Stockland is a AU$9.97b mid-cap, real estate investment trust (REIT) based in Sydney, Australia. REIT shares give you ownership of the company than owns and manages various income-producing property, whether it be commercial, industrial or residential. The structure of SGP is unique and it has to adhere to different requirements compared to other non-REIT stocks. Below, I’ll look at a few important metrics to keep in mind as part of your research on SGP.
Funds from Operations (FFO) is a higher quality measure of SGP’s earnings compared to net income. This term is very common in the REIT investing world as it provides a cleaner look at its cash flow from daily operations by excluding impact of one-off activities or non-cash items such as depreciation. For SGP, its FFO of AU$921.00m makes up 117.03% of its gross profit, which means the majority of its earnings are high-quality and recurring.
In order to understand whether SGP has a healthy balance sheet, we have to look at a metric called FFO-to-total debt. This tells us how long it will take SGP to pay off its debt using its income from its main business activities, and gives us an insight into SGP’s ability to service its borrowings. With a ratio of 24.95%, the credit rating agency Standard & Poor would consider this as aggressive risk. This would take SGP 4.01 years to pay off using operating income alone. Given that long-term debt is a multi-year commitment this is not unusual, however, the longer it takes for a company to pay back debt, the higher the risk associated with that company.
Next, interest coverage ratio shows how many times SGP’s earnings can cover its annual interest payments. Usually the ratio is calculated using EBIT, but for REITs, it’s better to use FFO divided by net interest. This is similar to the above concept, but looks at the nearer-term obligations. With an interest coverage ratio of 11.1x, its safe to say SGP is producing more than enough funds to cover its upcoming payments.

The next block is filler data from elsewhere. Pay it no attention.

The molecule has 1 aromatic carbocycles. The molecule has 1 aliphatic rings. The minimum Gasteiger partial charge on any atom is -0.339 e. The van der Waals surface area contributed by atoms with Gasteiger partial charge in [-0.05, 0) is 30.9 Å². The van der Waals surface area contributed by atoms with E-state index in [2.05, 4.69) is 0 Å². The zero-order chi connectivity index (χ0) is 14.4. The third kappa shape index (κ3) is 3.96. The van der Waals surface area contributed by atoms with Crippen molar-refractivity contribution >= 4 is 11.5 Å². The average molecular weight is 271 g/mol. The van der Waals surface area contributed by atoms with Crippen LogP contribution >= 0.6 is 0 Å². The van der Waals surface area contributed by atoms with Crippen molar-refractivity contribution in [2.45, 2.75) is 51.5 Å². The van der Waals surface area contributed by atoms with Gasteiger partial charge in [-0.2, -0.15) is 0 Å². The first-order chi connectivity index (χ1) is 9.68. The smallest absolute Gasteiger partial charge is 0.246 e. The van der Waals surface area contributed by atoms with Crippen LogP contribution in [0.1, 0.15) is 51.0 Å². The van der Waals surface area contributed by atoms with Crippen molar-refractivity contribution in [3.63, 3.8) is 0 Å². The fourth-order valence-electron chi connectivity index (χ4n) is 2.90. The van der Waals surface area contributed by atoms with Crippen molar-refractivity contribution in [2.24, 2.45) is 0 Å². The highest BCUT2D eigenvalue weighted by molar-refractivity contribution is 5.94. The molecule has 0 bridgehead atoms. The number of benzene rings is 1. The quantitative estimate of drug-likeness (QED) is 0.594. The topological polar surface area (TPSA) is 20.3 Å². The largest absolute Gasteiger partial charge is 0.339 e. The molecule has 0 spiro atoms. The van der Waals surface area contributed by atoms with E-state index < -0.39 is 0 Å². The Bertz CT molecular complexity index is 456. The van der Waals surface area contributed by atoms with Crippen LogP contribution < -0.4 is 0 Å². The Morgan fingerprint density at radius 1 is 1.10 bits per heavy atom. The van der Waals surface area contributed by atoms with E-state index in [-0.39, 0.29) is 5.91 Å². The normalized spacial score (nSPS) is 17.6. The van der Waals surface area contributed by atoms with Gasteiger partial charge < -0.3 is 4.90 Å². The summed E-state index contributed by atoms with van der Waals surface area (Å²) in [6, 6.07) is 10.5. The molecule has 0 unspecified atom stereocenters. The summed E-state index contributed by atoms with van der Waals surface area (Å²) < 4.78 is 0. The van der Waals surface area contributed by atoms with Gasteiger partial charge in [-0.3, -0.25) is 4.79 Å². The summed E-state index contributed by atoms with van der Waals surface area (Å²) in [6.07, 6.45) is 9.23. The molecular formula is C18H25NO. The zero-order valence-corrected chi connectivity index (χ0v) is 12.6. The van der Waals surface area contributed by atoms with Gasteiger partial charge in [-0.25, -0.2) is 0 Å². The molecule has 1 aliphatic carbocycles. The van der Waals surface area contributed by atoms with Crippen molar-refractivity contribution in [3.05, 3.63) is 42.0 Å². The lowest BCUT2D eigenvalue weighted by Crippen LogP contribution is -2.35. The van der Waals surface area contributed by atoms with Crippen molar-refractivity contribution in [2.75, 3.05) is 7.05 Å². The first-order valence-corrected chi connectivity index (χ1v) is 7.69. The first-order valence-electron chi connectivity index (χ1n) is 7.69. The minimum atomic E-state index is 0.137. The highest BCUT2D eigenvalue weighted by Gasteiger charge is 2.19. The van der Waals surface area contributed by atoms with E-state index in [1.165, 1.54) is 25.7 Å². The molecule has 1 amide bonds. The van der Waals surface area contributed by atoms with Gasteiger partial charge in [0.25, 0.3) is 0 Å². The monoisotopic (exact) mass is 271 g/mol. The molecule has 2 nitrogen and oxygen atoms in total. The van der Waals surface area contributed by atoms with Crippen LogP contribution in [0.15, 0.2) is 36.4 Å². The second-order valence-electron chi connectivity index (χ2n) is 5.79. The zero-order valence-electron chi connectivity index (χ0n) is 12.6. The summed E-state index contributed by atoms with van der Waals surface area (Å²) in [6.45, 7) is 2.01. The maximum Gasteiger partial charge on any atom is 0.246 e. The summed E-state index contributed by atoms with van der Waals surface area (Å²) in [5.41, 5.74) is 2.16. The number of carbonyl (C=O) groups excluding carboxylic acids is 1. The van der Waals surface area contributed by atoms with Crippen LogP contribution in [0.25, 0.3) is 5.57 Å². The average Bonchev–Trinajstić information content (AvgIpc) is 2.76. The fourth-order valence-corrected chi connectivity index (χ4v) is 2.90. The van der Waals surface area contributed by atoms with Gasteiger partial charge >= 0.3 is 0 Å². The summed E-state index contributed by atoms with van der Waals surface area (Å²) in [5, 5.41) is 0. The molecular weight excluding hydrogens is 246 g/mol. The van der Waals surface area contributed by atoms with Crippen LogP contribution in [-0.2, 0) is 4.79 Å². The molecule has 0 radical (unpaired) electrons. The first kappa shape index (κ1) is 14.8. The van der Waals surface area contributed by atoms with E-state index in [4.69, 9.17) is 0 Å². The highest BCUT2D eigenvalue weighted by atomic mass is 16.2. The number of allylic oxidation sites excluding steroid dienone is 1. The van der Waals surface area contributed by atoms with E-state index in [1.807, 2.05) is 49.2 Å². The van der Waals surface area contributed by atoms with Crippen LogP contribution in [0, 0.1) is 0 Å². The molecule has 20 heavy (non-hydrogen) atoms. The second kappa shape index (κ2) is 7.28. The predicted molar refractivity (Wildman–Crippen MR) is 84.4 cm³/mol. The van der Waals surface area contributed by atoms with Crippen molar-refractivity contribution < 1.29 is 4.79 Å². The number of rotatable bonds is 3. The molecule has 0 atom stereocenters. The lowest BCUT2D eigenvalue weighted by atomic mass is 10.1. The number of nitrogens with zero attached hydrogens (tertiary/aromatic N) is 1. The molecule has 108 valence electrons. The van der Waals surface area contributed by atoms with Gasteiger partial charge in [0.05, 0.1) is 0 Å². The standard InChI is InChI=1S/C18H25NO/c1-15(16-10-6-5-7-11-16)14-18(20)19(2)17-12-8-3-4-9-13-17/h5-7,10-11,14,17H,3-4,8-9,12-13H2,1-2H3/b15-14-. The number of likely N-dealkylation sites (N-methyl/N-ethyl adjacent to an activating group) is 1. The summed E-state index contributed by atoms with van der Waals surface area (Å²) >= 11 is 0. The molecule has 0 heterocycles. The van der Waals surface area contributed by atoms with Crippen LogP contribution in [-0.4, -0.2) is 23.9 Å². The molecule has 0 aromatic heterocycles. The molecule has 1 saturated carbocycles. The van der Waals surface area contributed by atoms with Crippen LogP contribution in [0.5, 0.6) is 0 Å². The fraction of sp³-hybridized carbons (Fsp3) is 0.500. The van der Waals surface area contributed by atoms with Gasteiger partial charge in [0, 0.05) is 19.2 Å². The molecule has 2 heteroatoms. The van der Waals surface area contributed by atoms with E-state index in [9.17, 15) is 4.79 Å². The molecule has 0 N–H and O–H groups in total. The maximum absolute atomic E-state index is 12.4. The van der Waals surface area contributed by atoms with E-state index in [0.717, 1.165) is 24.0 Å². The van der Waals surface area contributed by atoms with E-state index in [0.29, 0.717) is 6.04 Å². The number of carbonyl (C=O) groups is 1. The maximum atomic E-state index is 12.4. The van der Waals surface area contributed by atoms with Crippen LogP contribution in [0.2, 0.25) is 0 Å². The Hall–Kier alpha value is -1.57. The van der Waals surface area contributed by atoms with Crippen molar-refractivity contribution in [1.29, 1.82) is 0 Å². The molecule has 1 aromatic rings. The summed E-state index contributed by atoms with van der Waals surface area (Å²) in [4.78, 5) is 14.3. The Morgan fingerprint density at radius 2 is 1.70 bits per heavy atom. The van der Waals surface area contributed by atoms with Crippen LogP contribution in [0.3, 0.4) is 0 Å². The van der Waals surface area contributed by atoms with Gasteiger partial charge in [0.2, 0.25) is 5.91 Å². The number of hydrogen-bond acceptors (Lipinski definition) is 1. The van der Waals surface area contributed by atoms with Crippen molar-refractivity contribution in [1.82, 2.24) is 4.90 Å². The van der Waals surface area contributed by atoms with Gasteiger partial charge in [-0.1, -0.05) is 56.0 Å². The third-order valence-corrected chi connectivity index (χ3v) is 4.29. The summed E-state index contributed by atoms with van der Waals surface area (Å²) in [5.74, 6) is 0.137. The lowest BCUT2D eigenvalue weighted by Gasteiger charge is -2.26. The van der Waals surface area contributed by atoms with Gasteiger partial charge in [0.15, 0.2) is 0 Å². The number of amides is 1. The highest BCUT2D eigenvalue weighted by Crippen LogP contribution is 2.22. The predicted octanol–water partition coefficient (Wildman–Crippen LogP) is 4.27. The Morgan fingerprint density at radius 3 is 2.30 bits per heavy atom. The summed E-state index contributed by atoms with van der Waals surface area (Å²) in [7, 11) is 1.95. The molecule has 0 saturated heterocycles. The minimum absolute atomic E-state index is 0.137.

I also use FFO to look at SGP’s valuation relative to other REITs in Australia by using the price-to-FFO metric. This is conceptually the same as the price-to-earnings (PE) ratio, but as previously mentioned, FFO is more suitable. In SGP’s case its P/FFO is 10.92x, compared to the long-term industry average of 16.5x, meaning that it is undervalued.
As a REIT, Stockland offers some unique characteristics which could help diversify your portfolio. However, before you decide on whether or not to invest in SGP, I highly recommend taking a look at other aspects of the stock to consider:
- Future Outlook: What are well-informed industry analysts predicting for SGP’s future growth? Take a look at our free research report of analyst consensus for SGP’s outlook.
- Valuation: What is SGP worth today? Is the stock undervalued, even when its growth outlook is factored into its intrinsic value? The intrinsic value infographic in our free research report helps visualize whether SGP is currently mispriced by the market.
- Other High-Performing Stocks: Are there other stocks that provide better prospects with proven track records? Explore our free list of these great stocks here.
To help readers see past the short term volatility of the financial market, we aim to bring you a long-term focused research analysis purely driven by fundamental data. Note that our analysis does not factor in the latest price-sensitive company announcements.
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